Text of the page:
It’s amazing that a story this complex only required seven cast members to perform it; and perform it they did. The show’s structure required all the actors to play multiple roles.

Daniella DeFassio played the roles of Eve, Barbara, and Passionella. Ms. DeFassio performed each of these diverse characters with equal skill. Her beautiful vocals well suited the catchy melodies on “Friends” and “What Makes Me Love Him.” The performer added humor to the jealous Barbara. The congested voice she used for Passionella added to the character’s appeal.

Joe Grasso took on the roles of Adam, Sanjar and Flip/Prince Charming. Mr. Grasso showed great skill through his expression of Adam’s bad jokes in a way that made the audience laugh. He performed a witty song and dance routine with Ms. DeFassio on “Forbidden Love (in Gaul).” He showcased excellent vocal skills on “Beautiful, Beautiful World” and “Eve.”

Mr. Grasso and Ms. DeFassio performed an outstanding finale together on “George L.” The two showed excellent chemistry as they explored their characters’ inner natures. They captured the plot twist and surprise ending beautifully.

Ellen Sheinkin played both the Snake and the Balladeer. Ms. Sheinkin delivered a powerful performance with Ms. DeFassio during the temptation scene. The performer also exhibited fantastic vocals with her renditions of “The Apple Tree (Forbidden Fruit)” and “I’ll Tell You a Truth.”

After shedding her snake costuming during an on-stage quick change, Ms. Sheinkin transitioned into a spectacular Balladeer. Her story telling prowess enhanced “The Lady or The Tiger?” and “Passionella.”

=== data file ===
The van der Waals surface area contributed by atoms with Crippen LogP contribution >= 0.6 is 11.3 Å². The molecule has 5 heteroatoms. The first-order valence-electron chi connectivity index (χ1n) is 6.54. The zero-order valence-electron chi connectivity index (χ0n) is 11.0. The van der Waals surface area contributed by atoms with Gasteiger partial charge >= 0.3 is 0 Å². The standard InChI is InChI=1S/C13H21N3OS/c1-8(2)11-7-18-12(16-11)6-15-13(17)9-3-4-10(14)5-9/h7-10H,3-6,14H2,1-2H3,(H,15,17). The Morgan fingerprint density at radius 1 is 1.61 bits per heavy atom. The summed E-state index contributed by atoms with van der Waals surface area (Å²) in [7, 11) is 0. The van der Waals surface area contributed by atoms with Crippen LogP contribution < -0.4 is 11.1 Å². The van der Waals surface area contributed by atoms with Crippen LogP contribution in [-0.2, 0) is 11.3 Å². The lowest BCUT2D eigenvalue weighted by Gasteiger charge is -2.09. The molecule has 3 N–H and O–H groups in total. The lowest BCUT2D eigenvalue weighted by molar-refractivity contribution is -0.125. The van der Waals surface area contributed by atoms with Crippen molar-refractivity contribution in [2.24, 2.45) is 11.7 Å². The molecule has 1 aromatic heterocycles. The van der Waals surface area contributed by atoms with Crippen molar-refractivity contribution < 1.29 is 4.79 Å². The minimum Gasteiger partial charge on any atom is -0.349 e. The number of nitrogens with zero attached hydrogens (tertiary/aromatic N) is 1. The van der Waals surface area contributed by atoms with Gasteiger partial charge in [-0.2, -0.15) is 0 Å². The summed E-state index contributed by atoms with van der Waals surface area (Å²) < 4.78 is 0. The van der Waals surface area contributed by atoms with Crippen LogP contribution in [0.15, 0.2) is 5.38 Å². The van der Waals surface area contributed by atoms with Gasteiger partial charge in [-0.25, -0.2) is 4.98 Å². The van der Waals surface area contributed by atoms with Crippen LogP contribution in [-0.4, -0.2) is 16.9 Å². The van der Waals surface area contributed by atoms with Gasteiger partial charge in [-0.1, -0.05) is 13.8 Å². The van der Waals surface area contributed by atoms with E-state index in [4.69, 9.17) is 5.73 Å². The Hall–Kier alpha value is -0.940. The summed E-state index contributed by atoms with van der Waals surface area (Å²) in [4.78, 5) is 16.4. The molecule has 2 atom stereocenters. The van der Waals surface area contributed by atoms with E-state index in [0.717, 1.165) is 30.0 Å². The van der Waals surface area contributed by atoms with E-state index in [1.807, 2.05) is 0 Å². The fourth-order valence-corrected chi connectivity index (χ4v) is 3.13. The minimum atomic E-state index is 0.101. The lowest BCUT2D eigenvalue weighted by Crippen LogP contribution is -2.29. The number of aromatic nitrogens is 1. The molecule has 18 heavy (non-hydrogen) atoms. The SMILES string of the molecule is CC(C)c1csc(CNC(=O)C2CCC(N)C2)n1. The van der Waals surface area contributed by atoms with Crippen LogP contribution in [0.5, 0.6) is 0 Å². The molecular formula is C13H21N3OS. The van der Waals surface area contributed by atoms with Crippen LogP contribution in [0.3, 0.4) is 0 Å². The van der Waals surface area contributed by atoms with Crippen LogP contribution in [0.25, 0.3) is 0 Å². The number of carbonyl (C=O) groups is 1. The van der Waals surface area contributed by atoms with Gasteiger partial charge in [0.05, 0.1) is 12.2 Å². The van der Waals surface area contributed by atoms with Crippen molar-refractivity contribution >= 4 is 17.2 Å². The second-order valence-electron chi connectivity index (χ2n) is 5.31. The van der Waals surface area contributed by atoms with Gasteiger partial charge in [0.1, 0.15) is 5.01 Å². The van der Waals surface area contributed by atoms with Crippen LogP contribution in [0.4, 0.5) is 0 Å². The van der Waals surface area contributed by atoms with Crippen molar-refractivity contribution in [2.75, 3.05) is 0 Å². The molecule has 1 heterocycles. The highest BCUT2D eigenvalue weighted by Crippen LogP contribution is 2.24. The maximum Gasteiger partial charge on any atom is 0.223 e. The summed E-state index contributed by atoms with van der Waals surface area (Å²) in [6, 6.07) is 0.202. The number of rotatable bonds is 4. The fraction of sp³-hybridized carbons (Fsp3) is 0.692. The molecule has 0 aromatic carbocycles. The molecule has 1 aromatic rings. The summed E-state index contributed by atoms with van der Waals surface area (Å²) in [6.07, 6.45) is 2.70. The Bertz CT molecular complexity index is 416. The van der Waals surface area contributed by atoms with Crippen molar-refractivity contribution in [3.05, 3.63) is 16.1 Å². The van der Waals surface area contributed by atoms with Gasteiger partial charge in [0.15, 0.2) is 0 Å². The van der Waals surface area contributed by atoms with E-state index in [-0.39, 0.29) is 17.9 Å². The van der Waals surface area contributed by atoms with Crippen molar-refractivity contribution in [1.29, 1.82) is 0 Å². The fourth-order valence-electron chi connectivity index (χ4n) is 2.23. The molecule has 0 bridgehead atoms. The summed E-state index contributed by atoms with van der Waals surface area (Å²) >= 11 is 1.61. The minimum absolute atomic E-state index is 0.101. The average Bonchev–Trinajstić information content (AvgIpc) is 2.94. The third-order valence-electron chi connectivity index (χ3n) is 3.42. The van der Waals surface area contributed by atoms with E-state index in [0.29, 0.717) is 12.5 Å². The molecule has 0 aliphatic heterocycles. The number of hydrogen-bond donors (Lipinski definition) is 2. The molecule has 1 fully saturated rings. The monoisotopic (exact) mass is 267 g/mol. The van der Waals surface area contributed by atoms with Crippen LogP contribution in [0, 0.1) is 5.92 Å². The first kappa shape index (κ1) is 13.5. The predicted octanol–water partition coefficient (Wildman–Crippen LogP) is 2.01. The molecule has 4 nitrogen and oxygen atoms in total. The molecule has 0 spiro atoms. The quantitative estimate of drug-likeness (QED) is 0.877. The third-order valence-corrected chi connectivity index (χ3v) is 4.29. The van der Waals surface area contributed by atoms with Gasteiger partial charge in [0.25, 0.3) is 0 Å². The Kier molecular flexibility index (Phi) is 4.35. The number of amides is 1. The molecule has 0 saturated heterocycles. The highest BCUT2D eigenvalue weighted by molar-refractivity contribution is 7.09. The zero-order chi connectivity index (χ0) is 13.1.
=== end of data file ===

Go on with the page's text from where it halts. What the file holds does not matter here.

The ensemble performed wonderful singing and dancing. Under the tutelage of Vocal Director Kristy Jo Swanson and Choreographer Tiara Knock, they delivered engaging routines. My favorite occurred during the “Which Door?” number in Act II. The vocal harmonies combined with the performers’ locations at different parts of the stage created an interesting stereo effect.

Robert Repici performed the role of King Arik. Mr. Repici delivered outstanding bass vocals throughout the second act. Mr. Repici informed me that he has a background in mime so hasn’t focused on singing in theatrical productions until now. He shone in this opportunity.

I’d also like to credit Alexa Wilder for her portrayal of a Fairy Godmother. The Bronx accent she adopted for the role made it memorable.

The show included an extensive production crew. In addition to directing, Mr. Curless managed costumes and props. Matthew Gallagher designed the sound, Matthew Weil designed the lighting and worked as production manager, Melissa Harnois stage managed with the assistance of Brian Gensel and Brennan Diorio.

The Apple Tree took theatregoers on a musical exploration of love and temptation. It also proved the old cliché about life imitating art. Anyone tempted to see it will love it. The Apple Tree will bear fruit at the Ritz Theatre Company through June 23rd.